Future of retail - people like to buy from people they like

Another brilliant blog from Jon Bird in his piece for InsideRetail Asia - a must read in the debate about the future of retail….personally from my travels around the world I find the retail future is currently being shaped out of low hanging fruit, arrogance and relevance. Not physical versus on-line.
Let me explain in reverse order:

‘Relevance’ - simply put, some things lend themselves perfectly to on-line and that’s simply the way of the world – just like some retail experiences don’t lend themselves to self-service and some do. If what you’re selling perfectly suits an on-line world much better than a physical world, move on, the people who were selling wooden tennis rackets have.

‘Arrogance’ - over the recent past, retailers have become incredibly arrogant, doing things that suited their bottom line and not their customers. Take for instance same-day home delivery (boy on a delivery bicycle etc) or free garment alterations or (the one that always cracks me up) would I like to have my new bed delivered because there's an extra $50 charge - no thanks I was thinking of carrying it home? Then there's the complete absence of sales assistants that truly know what they were talking about…or even dare I say, experienced sales assistants on the sales floor empowered to make decisions, there to make the buying process a joy and pleasure. Each of these little emotional triggers have been cut away in the march for profits – we have been told it’s to keep prices lower but we as customers know it’s about bottom-line.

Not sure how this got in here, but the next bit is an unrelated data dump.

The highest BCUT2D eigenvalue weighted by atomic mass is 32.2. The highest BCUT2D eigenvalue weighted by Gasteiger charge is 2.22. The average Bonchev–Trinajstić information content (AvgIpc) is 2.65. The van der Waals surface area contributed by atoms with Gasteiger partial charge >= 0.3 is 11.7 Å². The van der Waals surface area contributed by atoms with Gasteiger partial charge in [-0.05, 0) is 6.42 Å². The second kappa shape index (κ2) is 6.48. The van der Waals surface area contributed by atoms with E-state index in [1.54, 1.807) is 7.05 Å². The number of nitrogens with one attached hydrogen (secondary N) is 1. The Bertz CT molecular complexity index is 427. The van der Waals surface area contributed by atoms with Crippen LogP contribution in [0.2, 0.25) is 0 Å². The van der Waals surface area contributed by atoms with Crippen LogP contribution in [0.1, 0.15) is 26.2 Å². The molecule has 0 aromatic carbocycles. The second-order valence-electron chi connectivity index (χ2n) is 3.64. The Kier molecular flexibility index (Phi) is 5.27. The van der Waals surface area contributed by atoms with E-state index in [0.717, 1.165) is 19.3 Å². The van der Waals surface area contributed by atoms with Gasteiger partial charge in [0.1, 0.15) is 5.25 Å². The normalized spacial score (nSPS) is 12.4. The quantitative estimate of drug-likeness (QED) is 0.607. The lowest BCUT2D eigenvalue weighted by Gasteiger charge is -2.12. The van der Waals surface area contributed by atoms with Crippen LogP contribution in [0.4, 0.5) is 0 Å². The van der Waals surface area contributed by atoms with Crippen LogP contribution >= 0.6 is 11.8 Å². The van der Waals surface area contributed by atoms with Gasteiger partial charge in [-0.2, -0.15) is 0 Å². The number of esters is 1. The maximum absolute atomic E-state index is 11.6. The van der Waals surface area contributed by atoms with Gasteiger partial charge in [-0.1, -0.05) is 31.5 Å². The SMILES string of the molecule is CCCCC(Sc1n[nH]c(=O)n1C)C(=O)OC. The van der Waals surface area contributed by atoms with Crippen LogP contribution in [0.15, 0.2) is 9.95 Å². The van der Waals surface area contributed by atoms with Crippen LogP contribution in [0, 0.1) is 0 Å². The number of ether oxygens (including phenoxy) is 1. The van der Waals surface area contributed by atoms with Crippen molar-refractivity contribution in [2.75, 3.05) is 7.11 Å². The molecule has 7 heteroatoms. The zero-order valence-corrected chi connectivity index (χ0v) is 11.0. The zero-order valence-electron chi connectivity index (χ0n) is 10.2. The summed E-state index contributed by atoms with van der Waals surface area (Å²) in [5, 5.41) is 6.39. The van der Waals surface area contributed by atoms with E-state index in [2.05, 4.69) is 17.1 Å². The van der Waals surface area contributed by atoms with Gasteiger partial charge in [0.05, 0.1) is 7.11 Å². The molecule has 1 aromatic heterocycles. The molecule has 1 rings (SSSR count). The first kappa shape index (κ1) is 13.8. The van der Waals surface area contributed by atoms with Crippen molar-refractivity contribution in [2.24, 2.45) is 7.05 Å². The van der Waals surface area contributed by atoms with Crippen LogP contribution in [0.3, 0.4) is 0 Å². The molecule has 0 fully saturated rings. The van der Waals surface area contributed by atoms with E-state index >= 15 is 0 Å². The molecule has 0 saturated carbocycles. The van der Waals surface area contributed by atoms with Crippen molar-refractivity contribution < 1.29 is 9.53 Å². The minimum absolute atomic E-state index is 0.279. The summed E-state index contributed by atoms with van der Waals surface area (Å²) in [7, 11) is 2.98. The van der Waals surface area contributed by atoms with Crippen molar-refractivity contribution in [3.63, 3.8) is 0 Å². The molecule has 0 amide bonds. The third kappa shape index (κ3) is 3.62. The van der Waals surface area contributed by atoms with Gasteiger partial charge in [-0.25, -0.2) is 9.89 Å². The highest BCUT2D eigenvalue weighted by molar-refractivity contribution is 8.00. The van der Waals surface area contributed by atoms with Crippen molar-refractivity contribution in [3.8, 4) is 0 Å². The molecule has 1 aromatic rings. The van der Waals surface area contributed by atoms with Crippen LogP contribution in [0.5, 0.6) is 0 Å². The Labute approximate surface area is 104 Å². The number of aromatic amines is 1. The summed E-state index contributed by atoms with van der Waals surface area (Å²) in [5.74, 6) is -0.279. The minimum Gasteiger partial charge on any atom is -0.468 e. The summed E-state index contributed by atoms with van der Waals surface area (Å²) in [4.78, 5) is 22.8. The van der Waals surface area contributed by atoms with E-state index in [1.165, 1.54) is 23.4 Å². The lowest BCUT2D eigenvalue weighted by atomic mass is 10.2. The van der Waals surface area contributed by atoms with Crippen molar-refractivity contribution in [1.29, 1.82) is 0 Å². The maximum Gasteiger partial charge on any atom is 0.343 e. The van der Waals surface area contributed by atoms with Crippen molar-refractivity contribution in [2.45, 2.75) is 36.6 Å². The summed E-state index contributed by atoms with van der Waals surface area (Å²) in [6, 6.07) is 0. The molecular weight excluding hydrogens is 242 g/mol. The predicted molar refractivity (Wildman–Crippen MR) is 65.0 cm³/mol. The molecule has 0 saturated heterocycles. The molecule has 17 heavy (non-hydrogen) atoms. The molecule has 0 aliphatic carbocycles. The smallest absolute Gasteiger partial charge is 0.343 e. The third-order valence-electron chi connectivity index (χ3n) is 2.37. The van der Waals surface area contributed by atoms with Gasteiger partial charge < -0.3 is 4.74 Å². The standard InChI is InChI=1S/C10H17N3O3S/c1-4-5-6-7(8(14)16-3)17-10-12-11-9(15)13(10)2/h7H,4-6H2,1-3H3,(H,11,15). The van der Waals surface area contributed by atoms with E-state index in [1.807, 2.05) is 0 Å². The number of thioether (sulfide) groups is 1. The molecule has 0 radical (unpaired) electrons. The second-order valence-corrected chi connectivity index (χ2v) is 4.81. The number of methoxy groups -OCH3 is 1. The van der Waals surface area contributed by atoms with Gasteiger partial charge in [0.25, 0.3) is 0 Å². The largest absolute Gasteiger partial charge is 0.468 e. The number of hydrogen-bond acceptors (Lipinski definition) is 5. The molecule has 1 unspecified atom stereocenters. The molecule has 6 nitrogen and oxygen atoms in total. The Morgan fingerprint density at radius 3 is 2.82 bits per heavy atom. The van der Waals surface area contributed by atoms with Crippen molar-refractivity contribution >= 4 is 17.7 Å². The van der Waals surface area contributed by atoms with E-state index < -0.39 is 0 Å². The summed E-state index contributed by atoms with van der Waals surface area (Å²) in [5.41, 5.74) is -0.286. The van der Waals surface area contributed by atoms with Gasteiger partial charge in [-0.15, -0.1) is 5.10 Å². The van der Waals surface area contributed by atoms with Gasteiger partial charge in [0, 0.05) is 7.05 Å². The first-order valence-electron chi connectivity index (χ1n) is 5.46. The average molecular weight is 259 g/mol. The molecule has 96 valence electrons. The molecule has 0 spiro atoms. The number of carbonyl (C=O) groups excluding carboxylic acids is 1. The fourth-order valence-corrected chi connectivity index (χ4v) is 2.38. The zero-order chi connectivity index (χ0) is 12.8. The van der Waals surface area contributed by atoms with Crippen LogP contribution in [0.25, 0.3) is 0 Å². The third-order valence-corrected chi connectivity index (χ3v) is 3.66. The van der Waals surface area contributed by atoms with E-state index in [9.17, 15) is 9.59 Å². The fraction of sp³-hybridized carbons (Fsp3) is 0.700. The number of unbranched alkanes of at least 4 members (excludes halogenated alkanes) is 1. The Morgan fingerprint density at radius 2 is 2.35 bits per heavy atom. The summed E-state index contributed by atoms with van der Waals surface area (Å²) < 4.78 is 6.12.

‘Low hanging fruit’ – retailers the world over have simply been asleep to the threat of pure-play operators. It’s a mistake to draw a straight line from the last 5-10 years and expect the trend to continue upwards and away from ‘retailers’. The successful retailers will ‘morph’ into multi-channel operators and then do it a good deal better than the individual parts are being done today. The brilliant Jon Stine from Cisco more accurately calls multi-channel: ‘channels of influence’. With each channel seamlessly influencing the purchase when the customer wants, how the customer wants.

So for what it’s worth my view is that the low hanging fruit has been picked, the pure play operators are looking for physical presence because they now know that’s what their customers now need on the journey to deliver greater service and commercial success. Successful retailers are eschewing anything that talks about ‘their’ agenda and instead, celebrating their customers' agendas and for these operators there’s not a hint of arrogance anywhere in their culture. And finally, in true Darwinian style, successful retailers are ensuring they’re relentlessly relevant, adapting how they work and what they offer in order to survive, in order to succeed. Because to succeed, profits in this day-and-age must be an outcome, not a purpose. 100 years ago, Gordon Selfridge opened the eponymous department store in London claiming it was a place for people to gather and then,  if they saw something they liked, to buy it. Selfridges still leads the way, with the ultimate flattery of Apple Retail executives rumoured to be loving it and inspired by it! The reality is successful Retail will always move-on but some things remain the same – given the choice, most people like to buy from people they like. And it’s easier to like someone you can see.